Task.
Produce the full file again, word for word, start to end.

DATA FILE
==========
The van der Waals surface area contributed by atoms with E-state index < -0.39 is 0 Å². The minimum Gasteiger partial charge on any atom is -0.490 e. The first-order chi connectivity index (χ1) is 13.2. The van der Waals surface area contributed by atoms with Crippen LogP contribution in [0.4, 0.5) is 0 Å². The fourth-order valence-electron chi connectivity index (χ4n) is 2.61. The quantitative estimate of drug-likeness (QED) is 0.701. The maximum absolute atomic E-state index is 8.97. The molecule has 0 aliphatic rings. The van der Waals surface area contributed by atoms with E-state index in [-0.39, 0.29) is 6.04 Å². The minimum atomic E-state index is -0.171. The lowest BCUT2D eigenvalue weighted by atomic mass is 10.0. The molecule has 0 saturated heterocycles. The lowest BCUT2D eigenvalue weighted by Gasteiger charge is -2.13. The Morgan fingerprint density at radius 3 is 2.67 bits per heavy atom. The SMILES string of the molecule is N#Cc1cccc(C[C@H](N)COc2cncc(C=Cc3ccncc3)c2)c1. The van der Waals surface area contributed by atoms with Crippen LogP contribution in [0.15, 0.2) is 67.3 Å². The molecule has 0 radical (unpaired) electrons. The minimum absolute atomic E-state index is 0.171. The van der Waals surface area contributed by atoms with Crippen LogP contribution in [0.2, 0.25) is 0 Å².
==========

The van der Waals surface area contributed by atoms with E-state index < -0.39 is 0 Å². The minimum Gasteiger partial charge on any atom is -0.490 e. The first-order chi connectivity index (χ1) is 13.2. The van der Waals surface area contributed by atoms with Crippen LogP contribution in [0.4, 0.5) is 0 Å². The fourth-order valence-electron chi connectivity index (χ4n) is 2.61. The quantitative estimate of drug-likeness (QED) is 0.701. The maximum absolute atomic E-state index is 8.97. The molecule has 0 aliphatic rings. The van der Waals surface area contributed by atoms with E-state index in [-0.39, 0.29) is 6.04 Å². The minimum atomic E-state index is -0.171. The lowest BCUT2D eigenvalue weighted by atomic mass is 10.0. The molecule has 0 saturated heterocycles. The lowest BCUT2D eigenvalue weighted by Gasteiger charge is -2.13. The Morgan fingerprint density at radius 3 is 2.67 bits per heavy atom. The SMILES string of the molecule is N#Cc1cccc(C[C@H](N)COc2cncc(C=Cc3ccncc3)c2)c1. The van der Waals surface area contributed by atoms with Crippen LogP contribution in [0.15, 0.2) is 67.3 Å². The molecule has 0 radical (unpaired) electrons. The minimum absolute atomic E-state index is 0.171. The van der Waals surface area contributed by atoms with Crippen LogP contribution in [0.2, 0.25) is 0 Å².